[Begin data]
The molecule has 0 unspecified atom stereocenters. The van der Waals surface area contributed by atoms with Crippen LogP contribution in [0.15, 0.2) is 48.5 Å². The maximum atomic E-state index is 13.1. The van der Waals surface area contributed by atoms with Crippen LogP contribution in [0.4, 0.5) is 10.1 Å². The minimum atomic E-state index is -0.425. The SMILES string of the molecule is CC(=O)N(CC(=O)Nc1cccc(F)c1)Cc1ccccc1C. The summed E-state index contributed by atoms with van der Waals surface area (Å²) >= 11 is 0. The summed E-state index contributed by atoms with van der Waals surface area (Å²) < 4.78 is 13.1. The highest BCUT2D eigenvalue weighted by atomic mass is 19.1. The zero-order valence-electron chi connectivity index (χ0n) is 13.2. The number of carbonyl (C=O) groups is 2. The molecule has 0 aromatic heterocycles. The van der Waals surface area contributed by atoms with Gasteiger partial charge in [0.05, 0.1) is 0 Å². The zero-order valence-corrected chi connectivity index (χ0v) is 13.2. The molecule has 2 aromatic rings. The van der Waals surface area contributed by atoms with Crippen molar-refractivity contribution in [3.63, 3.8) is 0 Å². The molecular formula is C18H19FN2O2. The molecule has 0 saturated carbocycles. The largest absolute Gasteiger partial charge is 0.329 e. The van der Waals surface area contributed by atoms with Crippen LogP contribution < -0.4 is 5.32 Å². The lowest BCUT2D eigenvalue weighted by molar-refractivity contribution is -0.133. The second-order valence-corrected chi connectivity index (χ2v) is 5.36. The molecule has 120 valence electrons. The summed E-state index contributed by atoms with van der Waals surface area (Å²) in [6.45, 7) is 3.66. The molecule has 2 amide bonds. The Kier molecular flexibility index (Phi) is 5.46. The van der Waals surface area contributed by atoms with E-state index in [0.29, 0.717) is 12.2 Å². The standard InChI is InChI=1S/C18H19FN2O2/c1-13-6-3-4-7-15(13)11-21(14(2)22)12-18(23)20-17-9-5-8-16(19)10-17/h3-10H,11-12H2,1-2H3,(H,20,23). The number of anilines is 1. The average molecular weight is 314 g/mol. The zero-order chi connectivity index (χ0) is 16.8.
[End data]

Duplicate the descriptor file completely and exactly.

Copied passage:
The molecule has 0 unspecified atom stereocenters. The van der Waals surface area contributed by atoms with Crippen LogP contribution in [0.15, 0.2) is 48.5 Å². The maximum atomic E-state index is 13.1. The van der Waals surface area contributed by atoms with Crippen LogP contribution in [0.4, 0.5) is 10.1 Å². The minimum atomic E-state index is -0.425. The SMILES string of the molecule is CC(=O)N(CC(=O)Nc1cccc(F)c1)Cc1ccccc1C. The summed E-state index contributed by atoms with van der Waals surface area (Å²) >= 11 is 0. The summed E-state index contributed by atoms with van der Waals surface area (Å²) < 4.78 is 13.1. The highest BCUT2D eigenvalue weighted by atomic mass is 19.1. The zero-order valence-electron chi connectivity index (χ0n) is 13.2. The number of carbonyl (C=O) groups is 2. The molecule has 0 aromatic heterocycles. The van der Waals surface area contributed by atoms with Gasteiger partial charge in [0.05, 0.1) is 0 Å². The zero-order valence-corrected chi connectivity index (χ0v) is 13.2. The molecule has 2 aromatic rings. The van der Waals surface area contributed by atoms with Crippen molar-refractivity contribution in [3.63, 3.8) is 0 Å². The molecular formula is C18H19FN2O2. The molecule has 0 saturated carbocycles. The largest absolute Gasteiger partial charge is 0.329 e. The van der Waals surface area contributed by atoms with Crippen LogP contribution < -0.4 is 5.32 Å². The lowest BCUT2D eigenvalue weighted by molar-refractivity contribution is -0.133. The second-order valence-corrected chi connectivity index (χ2v) is 5.36. The molecule has 120 valence electrons. The summed E-state index contributed by atoms with van der Waals surface area (Å²) in [6.45, 7) is 3.66. The molecule has 2 amide bonds. The Kier molecular flexibility index (Phi) is 5.46. The van der Waals surface area contributed by atoms with E-state index in [0.29, 0.717) is 12.2 Å². The standard InChI is InChI=1S/C18H19FN2O2/c1-13-6-3-4-7-15(13)11-21(14(2)22)12-18(23)20-17-9-5-8-16(19)10-17/h3-10H,11-12H2,1-2H3,(H,20,23). The number of anilines is 1. The average molecular weight is 314 g/mol. The zero-order chi connectivity index (χ0) is 16.8.